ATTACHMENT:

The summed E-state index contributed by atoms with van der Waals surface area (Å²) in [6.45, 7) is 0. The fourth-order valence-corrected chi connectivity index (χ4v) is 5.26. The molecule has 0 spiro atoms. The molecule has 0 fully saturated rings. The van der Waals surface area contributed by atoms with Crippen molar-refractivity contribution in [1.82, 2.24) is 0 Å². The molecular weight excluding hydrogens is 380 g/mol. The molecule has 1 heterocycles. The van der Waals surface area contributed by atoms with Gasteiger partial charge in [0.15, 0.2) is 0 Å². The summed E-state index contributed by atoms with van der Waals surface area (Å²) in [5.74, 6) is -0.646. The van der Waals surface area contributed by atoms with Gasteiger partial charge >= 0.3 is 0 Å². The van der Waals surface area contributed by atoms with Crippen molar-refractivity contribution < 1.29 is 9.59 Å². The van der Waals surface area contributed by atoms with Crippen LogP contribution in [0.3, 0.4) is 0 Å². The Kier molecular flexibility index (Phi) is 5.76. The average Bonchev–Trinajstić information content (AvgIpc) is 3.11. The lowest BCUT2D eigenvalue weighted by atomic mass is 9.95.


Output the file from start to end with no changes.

The summed E-state index contributed by atoms with van der Waals surface area (Å²) in [6.45, 7) is 0. The fourth-order valence-corrected chi connectivity index (χ4v) is 5.26. The molecule has 0 spiro atoms. The molecule has 0 fully saturated rings. The van der Waals surface area contributed by atoms with Crippen molar-refractivity contribution in [1.82, 2.24) is 0 Å². The molecular weight excluding hydrogens is 380 g/mol. The molecule has 1 heterocycles. The van der Waals surface area contributed by atoms with Gasteiger partial charge in [0.15, 0.2) is 0 Å². The summed E-state index contributed by atoms with van der Waals surface area (Å²) in [5.74, 6) is -0.646. The van der Waals surface area contributed by atoms with Gasteiger partial charge >= 0.3 is 0 Å². The van der Waals surface area contributed by atoms with Crippen molar-refractivity contribution < 1.29 is 9.59 Å². The van der Waals surface area contributed by atoms with Crippen LogP contribution in [0.3, 0.4) is 0 Å². The Kier molecular flexibility index (Phi) is 5.76. The average Bonchev–Trinajstić information content (AvgIpc) is 3.11. The lowest BCUT2D eigenvalue weighted by atomic mass is 9.95.